President-Elect Biden’s Transition Team: Action-Items on Global Humanitarian and Refugee Issues

The Refugees International team met virtually with members of President-elect Joe Biden’s transition team to discuss action-items on global humanitarian and refugee issues. Included below are Refugees International President Eric Schwartz’s opening remarks, Senior Fellow Sarah Miller’s talking points on labor market access, internally displaced people, and protracted crises, and Climate Displace Program Manager Kayly Ober’s comments on climate change and migration issues.


It’s a pleasure to be here, to see you all, and to welcome an administration that is so clearly committed to U.S. leadership in global humanitarian issues. 

Having served on one U.S State Department transition team and having led one USUN transition team, I’ve thought a bit about what we could say to you that might be useful. Of course, we’re talking about global refugee and humanitarian issues, which—even if we exclude the southern border of the United States—is a vast subject. 

During this conversation, we’ll try to offer thoughts that, first, give you a sense of our perspectives on a few important issues; second, might offer an idea or two about how you might advance an objective the president-elect or his team have already identified; and third, might alert you to an idea or issue, which may not be front and center in your thinking. 

With awareness that there will be a degree of arbitrariness in the choice of issues, I’ll start with nine broad suggestions or ideas, and then invite my colleagues to elaborate on some key points.  

First, on the importance of signaling to the world.

The president, or the Secretary of State, should present a major address on U.S. re-engagement on humanitarian and refugee protection issues, specifically—and affirm a range of new approaches—U.S. endorsement of the Global Compacts, renewal of support of the UN Population Fund and its humanitarian efforts, renewed support for UNRWA and WHO, reversal of the Global Gag rule, and on and on and on.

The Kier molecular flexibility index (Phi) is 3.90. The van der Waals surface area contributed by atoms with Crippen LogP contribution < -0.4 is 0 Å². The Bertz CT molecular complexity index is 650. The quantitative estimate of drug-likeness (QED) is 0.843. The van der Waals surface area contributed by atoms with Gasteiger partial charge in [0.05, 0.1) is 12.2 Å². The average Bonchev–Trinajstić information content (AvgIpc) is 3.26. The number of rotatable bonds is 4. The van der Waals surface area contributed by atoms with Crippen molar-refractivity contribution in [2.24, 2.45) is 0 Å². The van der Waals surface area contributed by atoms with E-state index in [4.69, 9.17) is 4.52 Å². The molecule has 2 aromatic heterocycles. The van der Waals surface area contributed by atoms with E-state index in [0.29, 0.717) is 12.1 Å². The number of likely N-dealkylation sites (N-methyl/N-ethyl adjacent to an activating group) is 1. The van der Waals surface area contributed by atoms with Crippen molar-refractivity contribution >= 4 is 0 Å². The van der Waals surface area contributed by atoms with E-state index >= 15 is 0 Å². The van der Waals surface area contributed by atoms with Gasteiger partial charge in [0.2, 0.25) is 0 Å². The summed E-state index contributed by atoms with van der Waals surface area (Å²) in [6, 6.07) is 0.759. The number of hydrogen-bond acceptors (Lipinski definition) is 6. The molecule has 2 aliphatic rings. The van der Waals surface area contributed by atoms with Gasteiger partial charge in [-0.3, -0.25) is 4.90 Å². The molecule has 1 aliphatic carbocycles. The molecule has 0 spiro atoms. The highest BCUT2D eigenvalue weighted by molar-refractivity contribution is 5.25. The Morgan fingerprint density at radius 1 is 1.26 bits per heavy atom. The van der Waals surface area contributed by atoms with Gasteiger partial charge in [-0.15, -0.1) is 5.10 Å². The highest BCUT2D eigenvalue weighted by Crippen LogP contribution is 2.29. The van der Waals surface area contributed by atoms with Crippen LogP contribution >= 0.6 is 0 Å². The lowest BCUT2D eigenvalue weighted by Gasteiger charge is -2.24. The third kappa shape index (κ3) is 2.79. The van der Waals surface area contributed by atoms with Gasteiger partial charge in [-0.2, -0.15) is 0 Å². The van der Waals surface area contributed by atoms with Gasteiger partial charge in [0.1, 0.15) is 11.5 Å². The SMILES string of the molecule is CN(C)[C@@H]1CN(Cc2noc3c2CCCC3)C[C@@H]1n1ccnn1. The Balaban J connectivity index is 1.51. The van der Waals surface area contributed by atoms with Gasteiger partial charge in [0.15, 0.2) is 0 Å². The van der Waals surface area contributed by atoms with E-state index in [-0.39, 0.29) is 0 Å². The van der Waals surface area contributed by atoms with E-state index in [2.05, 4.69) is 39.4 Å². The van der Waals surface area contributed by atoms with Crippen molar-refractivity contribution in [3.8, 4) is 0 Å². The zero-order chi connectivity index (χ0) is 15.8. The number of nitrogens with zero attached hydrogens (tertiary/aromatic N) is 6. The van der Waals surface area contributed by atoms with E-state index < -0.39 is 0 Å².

Second, on the importance of walking the talk on support for humanitarian funding—commensurate with the president-elect’s commitments.

We’ve seen the proposed 2021 numbers as of December 22, and they look pretty good. But on a global COVID-19 response, for reasons we can discuss, we have strongly supported the $20 billion assistance request from the NGO community, even with $4 billion in Gavi, the Vaccine Alliance, funding that seems to be in the package. 


Third, and especially in light of the president-elect’s commitment to get the United States out of endless wars, on the importance of not cutting and not running. 

This may be the among the most urgent issues you all confront in the next few months and humanitarians in government have a critical role here. This means promoting different actions in different places—sometimes sustaining financial and diplomatic support, sometimes sustaining limited security engagement, even for long periods, and sometimes—when things do go bad—being ready and prepared to save people quickly.